Some researchers believe the A.I. film’s robots are a reasonable approximation of where robotics is headed.

Ray Kurzweil believes human emotions, especially love, are half a century away from being replicated by machines. Should that day arrive, says Kurzweil, machines will have become human.

The robot-boy David expresses an unrequited love for his human owner, all the while wishing he were “a real boy.”

To… read more

‘Artificial personality’ to get psychological test

June 30, 2001

A psychological test will be administered to a machine-based “artificial personality” known as GAC (Generic Artificial Consciousness).

GAC — pronounced ‘Jack’ — is being developed at the Mindpixel Digital Mind Modeling Project with the collaboration of nearly 40,000 Internet users, who have input more than 355,000 individual items of human consensus experience. The project’s organizers hope to build an accurate statistical model of an average human mind… read more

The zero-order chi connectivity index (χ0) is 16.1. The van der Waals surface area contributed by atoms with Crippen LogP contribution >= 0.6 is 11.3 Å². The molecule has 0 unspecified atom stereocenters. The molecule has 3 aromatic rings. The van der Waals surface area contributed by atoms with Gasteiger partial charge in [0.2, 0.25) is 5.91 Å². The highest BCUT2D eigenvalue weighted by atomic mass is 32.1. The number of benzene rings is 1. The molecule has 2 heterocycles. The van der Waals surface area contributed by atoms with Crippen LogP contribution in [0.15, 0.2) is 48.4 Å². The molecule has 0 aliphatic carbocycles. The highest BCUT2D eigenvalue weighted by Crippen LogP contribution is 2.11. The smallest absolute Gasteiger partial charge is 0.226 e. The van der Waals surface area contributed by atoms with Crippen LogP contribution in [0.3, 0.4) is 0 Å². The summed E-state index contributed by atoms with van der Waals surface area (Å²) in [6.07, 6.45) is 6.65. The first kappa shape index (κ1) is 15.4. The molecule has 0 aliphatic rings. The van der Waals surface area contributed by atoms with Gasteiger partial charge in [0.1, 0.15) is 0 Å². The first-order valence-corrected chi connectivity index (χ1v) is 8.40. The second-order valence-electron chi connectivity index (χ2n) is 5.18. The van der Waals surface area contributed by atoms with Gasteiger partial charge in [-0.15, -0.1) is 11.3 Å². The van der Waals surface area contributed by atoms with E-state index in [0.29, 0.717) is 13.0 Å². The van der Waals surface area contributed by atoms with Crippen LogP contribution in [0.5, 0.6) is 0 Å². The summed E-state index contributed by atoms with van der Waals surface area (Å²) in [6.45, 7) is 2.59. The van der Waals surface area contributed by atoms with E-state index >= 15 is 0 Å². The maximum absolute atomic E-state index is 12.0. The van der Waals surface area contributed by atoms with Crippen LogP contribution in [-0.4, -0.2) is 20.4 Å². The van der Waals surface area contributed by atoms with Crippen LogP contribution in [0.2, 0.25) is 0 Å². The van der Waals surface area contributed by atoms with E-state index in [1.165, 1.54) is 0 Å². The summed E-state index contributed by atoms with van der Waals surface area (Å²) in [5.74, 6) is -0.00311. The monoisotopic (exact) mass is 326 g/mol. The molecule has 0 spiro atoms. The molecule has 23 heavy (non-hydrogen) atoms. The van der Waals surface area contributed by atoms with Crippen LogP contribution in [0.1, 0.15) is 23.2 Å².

Artificial Intelligence for the New Millennium

June 30, 2001

For those wondering when artificial intelligence will truly take root, here’s a bulletin: it already has.

The “A.I.” movie might awaken venture capitalists to the commercial potential of research projects in controversial areas like the emotional dimensions of machine intelligence. The film asks what would become of a childlike robot programmed to love a human mother. Researchers said “A.I.” could build support for today’s more mundane goals of using… read more

Ultrafast Electron Spin Manipulation Allows for High-speed Quantum Computing

June 29, 2001

A new way to change quantum spin states on ultrafast time scales (femtoseconds) by manipulating electron spins could pave the way for all-optical quantum computation in solids by loosening the stringent requirements on coherence times.